As the weekend broke, while reporters focused on what he thought about Donald Trump, U.S. Sen. Johnny Isakson dropped a bit of news that, in a different climate, would have dominated the cycle.
It was Friday morning in Sandy Springs. Following a breakfast address to local business leaders, the Republican incumbent was going one-on-one with an express lane of reporters. The last asked him about transportation in metro Atlanta. The future of rail in particular.
“Mass transit is a part of the puzzle. It’s not the end-all solution. It’s certainly part of the solution,” Isakson began. “You can’t pave enough lanes to solve the problem.”
That sentiment alone, coming in the middle of a general election campaign, would be worth citing as an example of how much Republican thought has changed on the topic in just a few short years.
But Isakson went a step further, and seemed to take note of the recent survival of state Sen. Brandon Beach, R-Alpharetta, who beat back a primary challenge after sponsoring a bill that would have permitted MARTA to send a rail line across the Chattahoochee River and deep into north Fulton County. Said Isakson:
“North of the North Springs station — there’s been lots of talk about taking MARTA to Milton. Voters are there. They would be willing to do it. It would have to be a heavy rail line. There is a BRT – bus rapid transit – proposal involved in that, where you would use dedicated lanes instead of heavy rail traffic, which is a lot more expenses.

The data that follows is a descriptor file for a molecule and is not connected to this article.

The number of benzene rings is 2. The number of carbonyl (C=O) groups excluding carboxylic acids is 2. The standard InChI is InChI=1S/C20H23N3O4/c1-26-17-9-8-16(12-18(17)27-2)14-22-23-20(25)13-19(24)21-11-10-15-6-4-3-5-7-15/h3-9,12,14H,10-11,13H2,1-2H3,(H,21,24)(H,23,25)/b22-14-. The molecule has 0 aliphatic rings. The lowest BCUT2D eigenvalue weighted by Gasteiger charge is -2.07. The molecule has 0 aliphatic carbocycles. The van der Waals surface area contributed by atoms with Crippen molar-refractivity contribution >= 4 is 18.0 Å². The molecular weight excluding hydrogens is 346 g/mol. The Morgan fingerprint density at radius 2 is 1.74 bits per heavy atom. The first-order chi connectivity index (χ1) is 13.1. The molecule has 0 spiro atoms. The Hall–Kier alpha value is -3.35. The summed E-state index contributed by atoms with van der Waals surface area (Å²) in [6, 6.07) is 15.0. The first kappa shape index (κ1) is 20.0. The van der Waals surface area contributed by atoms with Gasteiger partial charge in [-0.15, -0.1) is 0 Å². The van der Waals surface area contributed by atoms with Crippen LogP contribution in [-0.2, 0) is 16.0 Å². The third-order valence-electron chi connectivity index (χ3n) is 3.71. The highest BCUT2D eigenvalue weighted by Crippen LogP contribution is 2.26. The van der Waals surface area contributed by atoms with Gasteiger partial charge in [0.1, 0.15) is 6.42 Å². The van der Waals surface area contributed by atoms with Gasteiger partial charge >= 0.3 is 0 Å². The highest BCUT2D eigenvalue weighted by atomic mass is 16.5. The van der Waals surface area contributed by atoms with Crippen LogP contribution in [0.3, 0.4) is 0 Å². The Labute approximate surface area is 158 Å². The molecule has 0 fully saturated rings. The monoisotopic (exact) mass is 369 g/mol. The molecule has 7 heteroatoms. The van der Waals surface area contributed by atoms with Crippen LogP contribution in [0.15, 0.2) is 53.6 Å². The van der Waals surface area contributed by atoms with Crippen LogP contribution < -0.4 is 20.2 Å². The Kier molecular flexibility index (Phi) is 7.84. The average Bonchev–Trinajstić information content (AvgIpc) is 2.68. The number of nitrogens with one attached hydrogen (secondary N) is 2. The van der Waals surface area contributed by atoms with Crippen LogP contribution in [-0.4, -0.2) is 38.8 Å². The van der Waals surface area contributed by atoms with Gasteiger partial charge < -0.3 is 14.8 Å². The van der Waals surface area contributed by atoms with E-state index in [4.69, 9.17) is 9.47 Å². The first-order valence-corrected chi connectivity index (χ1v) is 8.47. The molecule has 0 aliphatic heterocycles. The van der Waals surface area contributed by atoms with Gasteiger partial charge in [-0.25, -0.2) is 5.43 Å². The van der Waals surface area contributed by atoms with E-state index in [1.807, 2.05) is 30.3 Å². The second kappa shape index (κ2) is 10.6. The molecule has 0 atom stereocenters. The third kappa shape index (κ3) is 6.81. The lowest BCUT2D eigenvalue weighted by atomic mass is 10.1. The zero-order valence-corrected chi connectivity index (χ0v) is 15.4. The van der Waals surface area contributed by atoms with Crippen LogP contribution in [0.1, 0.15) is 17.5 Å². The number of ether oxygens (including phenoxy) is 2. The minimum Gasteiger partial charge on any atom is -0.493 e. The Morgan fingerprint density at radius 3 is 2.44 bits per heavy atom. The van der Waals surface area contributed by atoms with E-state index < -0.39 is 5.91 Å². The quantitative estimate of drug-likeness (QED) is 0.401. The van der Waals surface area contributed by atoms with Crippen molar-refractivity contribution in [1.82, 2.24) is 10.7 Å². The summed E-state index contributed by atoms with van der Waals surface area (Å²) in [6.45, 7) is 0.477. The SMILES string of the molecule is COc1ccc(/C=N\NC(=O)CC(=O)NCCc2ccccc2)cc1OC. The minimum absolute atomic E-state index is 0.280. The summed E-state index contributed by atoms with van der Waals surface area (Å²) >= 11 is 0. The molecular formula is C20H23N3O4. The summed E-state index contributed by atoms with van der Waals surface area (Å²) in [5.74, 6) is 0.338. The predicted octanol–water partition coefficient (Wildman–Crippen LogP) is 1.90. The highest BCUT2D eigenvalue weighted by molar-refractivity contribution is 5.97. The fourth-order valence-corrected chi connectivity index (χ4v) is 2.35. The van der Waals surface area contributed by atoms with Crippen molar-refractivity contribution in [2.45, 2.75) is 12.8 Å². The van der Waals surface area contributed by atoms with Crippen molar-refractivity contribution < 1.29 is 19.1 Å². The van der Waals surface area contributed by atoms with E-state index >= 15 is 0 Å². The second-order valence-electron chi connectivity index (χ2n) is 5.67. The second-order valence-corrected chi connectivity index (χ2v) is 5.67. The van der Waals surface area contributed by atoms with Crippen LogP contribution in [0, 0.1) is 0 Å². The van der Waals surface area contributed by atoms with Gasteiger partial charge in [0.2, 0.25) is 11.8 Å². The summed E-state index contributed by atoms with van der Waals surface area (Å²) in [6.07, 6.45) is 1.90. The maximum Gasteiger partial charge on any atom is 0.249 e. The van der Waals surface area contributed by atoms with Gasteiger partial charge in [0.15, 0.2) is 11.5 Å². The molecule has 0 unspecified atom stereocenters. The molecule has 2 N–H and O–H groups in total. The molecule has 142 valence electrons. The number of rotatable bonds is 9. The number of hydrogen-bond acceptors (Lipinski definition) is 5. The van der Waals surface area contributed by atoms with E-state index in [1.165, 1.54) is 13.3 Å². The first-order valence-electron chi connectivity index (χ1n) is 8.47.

“But I think North Fulton people are ready for us to come up with a solution to get them a better connection to the airport through the North Springs MARTA Station, but that’s going to take about 7.2 miles of accessibility and make it available to them.”
Notice that Isakson left himself an out – a bus rapid transit leg. But the senator also ruled out a light rail system. The hilly terrain of metro Atlanta won’t allow it, he said.
Why is this important? In the end, Brandon Beach’s bill to expand MARTA rail was turned aside. The legislation that passed only permits expansion within the confines of the city of Atlanta proper – subject to a November referendum.
But if/when the topic returns to north Fulton, much federal funding would be involved. That would require an advocate in Washington. Isakson just raised his hand.
Speaking of Fulton County. We haven’t heard much from Andre Walker of Georgia Unfiltered lately, but he has this today:
Fulton County Commissioners are considering a tax increase for unincorporated south Fulton County. The proposed rate would move from 11.579 to 12.009, if approved by Commissioners at their 17 August 2016 meeting…
South Fulton residents have seen their taxes increase seven of the last eight years, while county spending in their communities remained largely the same.
It’s quite the preemptive strike. Supporters are preparing a new push next year to legalize casino gambling in Georgia. Arguments over morality could again dominate. But one of the most outspoken advocates of high-end gaming wants critics to put up or shut up.